2973
-one in the last period doing:
3159
+And we could plot the genealogical relationships of clones that have
3160
+a population size of at least one in the last period (again, while
3161
+of course showing all of their ancestors, even if those are now
3162
+extinct ---i.e., regardless of their current numbers) doing:
2974 3163
 
2975 3164
 ```{r noplotlconephylog, echo = TRUE, eval = FALSE}
2976 3165
 plotClonePhylog(e_50000[[1]]) ## plot not shown
... ...
@@ -2987,55 +3176,11 @@ simulation. This is much smaller than the `pops.by.time` or
2987 3176
 launch, say, 1000 simulations via `oncoSimulPop`. That is why the
2988 3177
 default is `keepPhylog = FALSE` as this information is not needed as
2989 3178
 often as that in the other two matrices (`pops.by.time` and
2990
-`Genotypes`).
2991
-
2992
-
2993
-#### Interlude: where is that 1 GB coming from? {#wheresizefrom}
2994
-
2995
-In section \@ref(exp100001) we have seen an apparently innocuous
2996
-simulation producing a returned object of almost 1 GB. Where is that coming
2997
-from? It means that each simulation produced almost 200 MB of output.
2998
-
2999
-Let us look at one simulation in more detail:
3000
-
3001
-```{r sizedetail, eval = FALSE, echo = TRUE}
3002
-r1 <- oncoSimulIndiv(u,
3003
-                     model = "Exp",
3004
-                     mu = 1e-7,
3005
-                     detectionSize = 1e6,
3006
-                     detectionDrivers = NA,
3007
-                     detectionProb = NA,
3008
-                     keepPhylog = TRUE,
3009
-                     onlyCancer = FALSE,
3010
-                     mutationPropGrowth = TRUE
3011
-                     )
3012
-summary(r1)[c(1, 8)]
3013
-##   NumClones  FinalTime
3014
-## 1      3887        345
3015
-
3016
-print(object.size(r1), units = "MB")
3017
-## 160 Mb
3018
-
3019
-sizes <- lapply(r1, function(x) object.size(x)/(1024^2))
3020
-sort(unlist(sizes), decreasing = TRUE)[1:2]
3021
-## Genotypes pops.by.time 
3022
-##       148.28        10.26 
3023
-
3024
-dim(r1$Genotypes)
3025
-## [1] 10000  3887
3026
-```
3179
+`Genotypes`). However, if you plan to measure evolutionary predictability
3180
+using Lines of Descent, or LOD (section \@ref(evolpredszend)) you should
3181
+run simulations with `keepPhylog = TRUE`.
3027 3182
 
3028
-The above shows the reason: the `Genotypes` matrix is a 10,000 by 3,887
3029
-integer matrix (with a 0 and 1 indicating not-mutated/mutated for each
3030
-gene in each genotype) and in R integers use 4 bytes each. The
3031
-`pops.by.time` matrix is 346 by 3,888 (the 1 in $346 = 345 + 1$ comes from
3032
-starting at 0 and going up to the final time, both included; the 1 in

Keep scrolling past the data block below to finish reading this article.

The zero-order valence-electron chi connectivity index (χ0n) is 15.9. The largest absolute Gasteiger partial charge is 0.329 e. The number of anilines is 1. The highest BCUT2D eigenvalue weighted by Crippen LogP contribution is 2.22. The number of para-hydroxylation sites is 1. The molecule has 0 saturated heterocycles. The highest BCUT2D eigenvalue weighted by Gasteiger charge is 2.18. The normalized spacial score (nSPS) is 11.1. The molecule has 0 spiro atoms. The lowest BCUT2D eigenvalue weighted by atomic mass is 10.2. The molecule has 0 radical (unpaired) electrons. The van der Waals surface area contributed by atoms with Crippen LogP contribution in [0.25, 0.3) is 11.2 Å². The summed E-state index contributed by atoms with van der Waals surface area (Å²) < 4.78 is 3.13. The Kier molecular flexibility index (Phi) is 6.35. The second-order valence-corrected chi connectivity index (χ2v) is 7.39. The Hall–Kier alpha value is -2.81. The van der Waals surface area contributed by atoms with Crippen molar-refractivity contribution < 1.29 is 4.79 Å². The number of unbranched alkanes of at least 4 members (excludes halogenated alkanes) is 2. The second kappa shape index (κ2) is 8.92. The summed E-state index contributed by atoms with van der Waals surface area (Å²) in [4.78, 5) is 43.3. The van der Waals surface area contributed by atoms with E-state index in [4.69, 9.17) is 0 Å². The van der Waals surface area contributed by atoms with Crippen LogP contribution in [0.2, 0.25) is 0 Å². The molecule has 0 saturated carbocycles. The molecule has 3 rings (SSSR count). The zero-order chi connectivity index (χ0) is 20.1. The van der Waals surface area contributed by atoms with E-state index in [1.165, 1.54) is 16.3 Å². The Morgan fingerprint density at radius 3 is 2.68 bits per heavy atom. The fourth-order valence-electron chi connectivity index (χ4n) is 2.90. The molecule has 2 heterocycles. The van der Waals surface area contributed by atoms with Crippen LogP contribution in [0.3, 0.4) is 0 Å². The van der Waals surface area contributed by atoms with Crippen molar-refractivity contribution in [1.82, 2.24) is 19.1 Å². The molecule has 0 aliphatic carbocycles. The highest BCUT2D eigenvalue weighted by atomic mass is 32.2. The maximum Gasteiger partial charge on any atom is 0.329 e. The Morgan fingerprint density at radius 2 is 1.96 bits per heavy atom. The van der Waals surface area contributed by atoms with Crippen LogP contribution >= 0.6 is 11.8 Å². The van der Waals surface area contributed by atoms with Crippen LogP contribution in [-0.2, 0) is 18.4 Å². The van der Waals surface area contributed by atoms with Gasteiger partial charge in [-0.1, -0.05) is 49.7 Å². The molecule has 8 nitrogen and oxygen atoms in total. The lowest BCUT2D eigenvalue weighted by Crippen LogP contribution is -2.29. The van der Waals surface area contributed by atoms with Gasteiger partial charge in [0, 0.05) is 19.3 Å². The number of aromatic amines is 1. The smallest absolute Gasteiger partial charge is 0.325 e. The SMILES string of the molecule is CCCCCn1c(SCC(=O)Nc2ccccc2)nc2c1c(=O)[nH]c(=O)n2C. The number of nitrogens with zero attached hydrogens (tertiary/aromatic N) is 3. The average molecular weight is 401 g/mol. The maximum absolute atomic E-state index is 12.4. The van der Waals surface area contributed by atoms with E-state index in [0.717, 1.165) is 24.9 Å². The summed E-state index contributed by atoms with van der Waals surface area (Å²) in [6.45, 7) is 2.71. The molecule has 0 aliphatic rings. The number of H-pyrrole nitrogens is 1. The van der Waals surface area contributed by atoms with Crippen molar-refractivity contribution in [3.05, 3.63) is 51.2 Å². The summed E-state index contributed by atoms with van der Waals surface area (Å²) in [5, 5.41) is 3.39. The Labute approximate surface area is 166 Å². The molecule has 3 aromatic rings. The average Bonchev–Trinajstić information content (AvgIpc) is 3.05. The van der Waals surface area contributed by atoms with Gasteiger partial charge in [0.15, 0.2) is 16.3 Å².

3033
-$3888 = 3887 + 1$ is from the column of time) double matrix and doubles
3034
-use 8 bytes[^popsbytime].
3035 3183
 
3036
-[^popsbytime]:These matrices do not exist during most of the
3037
-execution of the C++ code; they are generated right before returning
3038
-from the C++ code.
3039 3184
 
3040 3185
 
3041 3186
 
... ...
@@ -3055,7 +3200,7 @@ illustrates and discusses this problem is available in file
3055 3200
 precision from other sources. One of the most noticeable ones is
3056 3201
 that when we reach population sizes around $10^{11}$ the C++ code
3057 3202
 will often alert us by throwing exceptions with the message
3058
-`Recoverable exception ti set to DBL_MIN. Rerunning.`; I throw this
3203
+`Recoverable exception ti set to DBL_MIN. Rerunning.` I throw this
3059 3204
 exception because $t_i$, the random variable for time to next
3060 3205
 mutation, is less than `DBL_MIN`, the minimum representable
3061 3206
 floating-point number. This happens because, unless we use really
... ...
@@ -3187,14 +3332,14 @@ print(object.size(exp_k_50_1e11), units = "MB")
3187 3332
 ``` 
3188 3333
 
3189 3334
 Note that we almost reached `max.wall.time` (600 * 5 = 3000). What if we
3190
-wanted to go up to $10^{12}$? We could not do it in 10 minutes. We could
3191
-set `max.wall.time` to a value larger than 600 to allow us to reach larger
3192
-sizes but then we would be waiting for a possibly unacceptable time for
3193
-simulations to finish. Moreover, this would eventually fail as simulations
3194
-would keep hitting the $t_i$ exception without ever being able to
3195
-complete. Finally, even if we were very patient, hitting that $t_i$
3196
-exception should make us worry about possible biases in the samples.
3197
-
3335
+wanted to go up to $10^{12}$? We would not be able to do it in 10
3336
+minutes. We could set `max.wall.time` to a value larger than 600 to allow
3337
+us to reach larger sizes but then we would be waiting for a possibly
3338
+unacceptable time for simulations to finish. Moreover, this would
3339
+eventually fail as simulations would keep hitting the $t_i$ exception
3340
+without ever being able to complete. Finally, even if we were very
3341
+patient, hitting that $t_i$ exception should make us worry about possible
3342
+biases in the samples.
3198 3343
 
3199 3344
 
3200 3345
 
... ...
@@ -3203,10 +3348,11 @@ exception should make us worry about possible biases in the samples.
3203 3348
 
3204 3349
 To summarize this section, we have seen: 
3205 3350
 
3206
-  - Both McFL and Exp can be run in short times over a range of sizes for
3207
-      the `detectionProb` mechanism using a complex fitness specification
3208
-      with a small number of genes. These are the typical or common use
3209
-      cases of OncoSimulR.
3351
+  - Both McFL and Exp can be run in short times over a range of
3352
+      sizes for the `detectionProb` and `detectionSize` mechanisms
3353
+      using a complex fitness specification with  moderate numbers